Though both companies traffic in caffeine, Starbucks has risen to prominence with a network of more than 25,000 cafes around the globe, while Coca-Cola is known for its bottled beverages, available worldwide through a distribution network that's arguably unmatched by any other consumer goods company.
Both stocks have been big winners over their histories, but Starbucks has been the clear victor since the recession.
Still, past performance is not necessarily an indicator of future results. With that in mind, let's take a look at what each stock has to offer today.
Brewing up growth and income
With its combination of growth potential and solid dividend payouts, Starbucks is a rarity among stocks, especially in the consumer goods sector.
The coffee giant just posted operating income growth of 16% in the fiscal year it just completed, and sees earnings per share growing 15% for the current year. It also just raised its quarterly dividend 25% to $0.25/share, offering a 1.8% dividend yield, nearly as much as the S&P 500's at 2.1% -- but Starbucks offers much more growth than the broad-based index. Since paying its first dividend in 2010, management has raised the payout by 23% or more each year.
And though it may seem like the company's cafes are already ubiquitous, Starbucks has several pipelines that promise to deliver steady revenue growth over the coming years. It plans to open 500 stores a year in China over the next five years with the goal of reaching 5,000 by 2021, and expects that country to one day have more cafes than the U.S. Shanghai, for comparison, already has more Starbucks locations than any other city in the world. Shanghai will also be the home of the company's second Reserve Roastery when it opens next year.
Meanwhile, Starbucks' mobile payments program has been an overwhelmingly success. 21% of transactions at U.S. stores are now made through the mobile app, and 6% are performed using Mobile Order & Pay, a service that allows Starbucks customers to seamlessly come in and pick up their beverages without having to even stop and pay, adding a benefit that competitors like independent coffee shops cannot match.
Next year will also bring the first of Starbucks' new Reserve cafes, a part of what CEO Howard Schultz calls the premiumization of the brand. Borrowing from the innovative roasts and beverages at the Reserve Roastery, the Reserve cafes will offer a unique beverage and food menu in a more upscale setting. Starbucks expects to open more than 1,000 of such cafes, which should allow the company to continue to penetrate mature markets such as American cities.
The sugar high is over
While coffee continues to gain in popularity, soda has been increasingly falling out of favor among Americans. Voters made that clear earlier this month when four cities approved soda taxes, including San Francisco, Oakland, and Albany in California, along with Boulder, Colo. Earlier this year Philadelphia also passed a soda tax, and several countries in Europe and Mexico have done the same.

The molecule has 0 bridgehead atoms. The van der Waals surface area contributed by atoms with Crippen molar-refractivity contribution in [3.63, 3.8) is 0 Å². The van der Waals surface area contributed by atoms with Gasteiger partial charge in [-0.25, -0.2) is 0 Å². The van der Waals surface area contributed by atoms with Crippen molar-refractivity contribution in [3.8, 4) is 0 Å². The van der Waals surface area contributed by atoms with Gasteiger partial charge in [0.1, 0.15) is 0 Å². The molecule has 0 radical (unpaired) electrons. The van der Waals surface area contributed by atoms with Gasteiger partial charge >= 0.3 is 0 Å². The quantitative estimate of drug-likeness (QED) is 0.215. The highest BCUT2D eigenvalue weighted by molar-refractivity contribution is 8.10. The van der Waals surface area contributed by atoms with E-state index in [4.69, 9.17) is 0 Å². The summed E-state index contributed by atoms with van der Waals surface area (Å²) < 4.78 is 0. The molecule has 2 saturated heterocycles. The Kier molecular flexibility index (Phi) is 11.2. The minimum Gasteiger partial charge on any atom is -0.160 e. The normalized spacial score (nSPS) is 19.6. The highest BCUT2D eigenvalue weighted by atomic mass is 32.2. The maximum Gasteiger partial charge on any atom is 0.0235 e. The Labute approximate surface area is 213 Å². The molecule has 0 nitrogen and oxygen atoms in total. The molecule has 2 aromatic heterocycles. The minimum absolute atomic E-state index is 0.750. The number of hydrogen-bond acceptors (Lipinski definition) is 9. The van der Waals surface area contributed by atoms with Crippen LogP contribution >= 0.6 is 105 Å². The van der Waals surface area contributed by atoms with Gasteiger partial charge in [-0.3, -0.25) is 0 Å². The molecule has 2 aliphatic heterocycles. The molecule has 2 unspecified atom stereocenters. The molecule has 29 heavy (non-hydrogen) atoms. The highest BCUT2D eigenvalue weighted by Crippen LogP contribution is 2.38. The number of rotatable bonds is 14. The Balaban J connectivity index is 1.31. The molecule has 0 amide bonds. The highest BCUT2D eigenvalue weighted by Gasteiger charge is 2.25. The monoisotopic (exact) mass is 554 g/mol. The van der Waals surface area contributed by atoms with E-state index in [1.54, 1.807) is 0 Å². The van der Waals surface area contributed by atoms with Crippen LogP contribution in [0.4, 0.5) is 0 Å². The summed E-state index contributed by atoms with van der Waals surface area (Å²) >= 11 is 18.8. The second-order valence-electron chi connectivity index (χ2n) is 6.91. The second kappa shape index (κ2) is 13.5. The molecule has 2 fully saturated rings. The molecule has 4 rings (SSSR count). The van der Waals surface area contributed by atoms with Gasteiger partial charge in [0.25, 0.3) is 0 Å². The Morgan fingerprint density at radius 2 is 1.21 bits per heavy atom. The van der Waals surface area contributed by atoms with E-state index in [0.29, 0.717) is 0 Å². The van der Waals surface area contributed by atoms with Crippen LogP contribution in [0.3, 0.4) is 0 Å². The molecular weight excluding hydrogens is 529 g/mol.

The backlash against sugary beverages is nothing new. Soda consumption has been falling for more than a decade in the U.S, and diet soda sales have been dropping even faster on concerns about artificial sweeteners like aspartame.
Coca-Cola and rival PepsiCo (NASDAQ:PEP) have been adjusting their portfolios accordingly. Coca-Cola once generated just 10% of its sales from still beverages, but that category now makes up 30%. In recent years, it's made investments in energy drink-maker Monster Beverage and Keurig Green Mountain, which ended when that company was bought out by JAB Holding Company. It's also introduced brands such as Gold Peak and Fuze in the iced tea category, and even partnered with Dunkin' Donuts to make a bottled coffee drink to compete with the Starbucks-Pepsi joint venture that produces the bottled Frappucino and Doubleshot.
Those efforts to diversify have helped Coke deliver modest revenue growth, as the company sees organic revenue increasing 3% this year, and its earnings per share has grown thanks to aggressive share buybacks and cost-cutting. Still, the long-term picture looks challenging as long as sugary beverages continue falling out of favor.
Wake up and smell the coffee
Of the two companies, Starbucks has the much stronger growth opportunities. Coffee consumption is increasing while soda consumption is falling. Starbucks, thanks to a number of growth initiatives, seems well on its way to reaching $30 billion in revenue by 2019, a goal it laid out in 2014 when it had just $16 billion in sales.
Coca-Cola has plenty of assets, including some of the world's most valuable brands and a global marketing and distribution reach, but they haven't been enough to overcome the secular headwinds in its industry.
In addition, Coke stock is nearly as expensive as Starbucks', at a P/E of 25 versus 29 for the coffee chain. Considering Starbucks' much greater growth potential, the java giant look like a bargain at those valuations. Starbucks is clearly the better buy here.
Jeremy Bowman owns shares of Starbucks. The Motley Fool owns shares of and recommends PepsiCo and Starbucks. The Motley Fool recommends Coca-Cola. Try any of our Foolish newsletter services free for 30 days. We Fools may not all hold the same opinions, but we all believe that considering a diverse range of insights makes us better investors. The Motley Fool has a disclosure policy.